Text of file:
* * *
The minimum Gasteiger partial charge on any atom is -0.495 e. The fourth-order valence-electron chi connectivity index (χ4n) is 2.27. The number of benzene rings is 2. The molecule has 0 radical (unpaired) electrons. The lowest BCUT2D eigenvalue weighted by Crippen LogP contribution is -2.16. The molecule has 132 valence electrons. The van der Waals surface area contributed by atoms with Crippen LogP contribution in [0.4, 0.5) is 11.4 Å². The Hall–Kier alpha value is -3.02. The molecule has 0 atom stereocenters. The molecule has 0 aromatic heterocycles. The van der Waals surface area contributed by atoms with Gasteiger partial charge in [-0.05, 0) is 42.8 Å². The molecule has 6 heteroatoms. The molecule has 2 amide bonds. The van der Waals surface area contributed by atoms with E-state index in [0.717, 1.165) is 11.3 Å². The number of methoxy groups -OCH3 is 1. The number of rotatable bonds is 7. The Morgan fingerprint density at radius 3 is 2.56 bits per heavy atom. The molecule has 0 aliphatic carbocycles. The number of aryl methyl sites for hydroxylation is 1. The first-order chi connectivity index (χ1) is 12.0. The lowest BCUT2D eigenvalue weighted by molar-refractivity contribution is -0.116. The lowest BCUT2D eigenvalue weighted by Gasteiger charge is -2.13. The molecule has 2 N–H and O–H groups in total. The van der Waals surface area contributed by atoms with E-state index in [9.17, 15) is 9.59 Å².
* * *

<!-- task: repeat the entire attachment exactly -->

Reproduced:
The minimum Gasteiger partial charge on any atom is -0.495 e. The fourth-order valence-electron chi connectivity index (χ4n) is 2.27. The number of benzene rings is 2. The molecule has 0 radical (unpaired) electrons. The lowest BCUT2D eigenvalue weighted by Crippen LogP contribution is -2.16. The molecule has 132 valence electrons. The van der Waals surface area contributed by atoms with Crippen LogP contribution in [0.4, 0.5) is 11.4 Å². The Hall–Kier alpha value is -3.02. The molecule has 0 atom stereocenters. The molecule has 0 aromatic heterocycles. The van der Waals surface area contributed by atoms with Gasteiger partial charge in [-0.05, 0) is 42.8 Å². The molecule has 6 heteroatoms. The molecule has 2 amide bonds. The van der Waals surface area contributed by atoms with E-state index in [0.717, 1.165) is 11.3 Å². The number of methoxy groups -OCH3 is 1. The number of rotatable bonds is 7. The Morgan fingerprint density at radius 3 is 2.56 bits per heavy atom. The molecule has 0 aliphatic carbocycles. The number of aryl methyl sites for hydroxylation is 1. The first-order chi connectivity index (χ1) is 12.0. The lowest BCUT2D eigenvalue weighted by molar-refractivity contribution is -0.116. The lowest BCUT2D eigenvalue weighted by Gasteiger charge is -2.13. The molecule has 2 N–H and O–H groups in total. The van der Waals surface area contributed by atoms with E-state index in [9.17, 15) is 9.59 Å².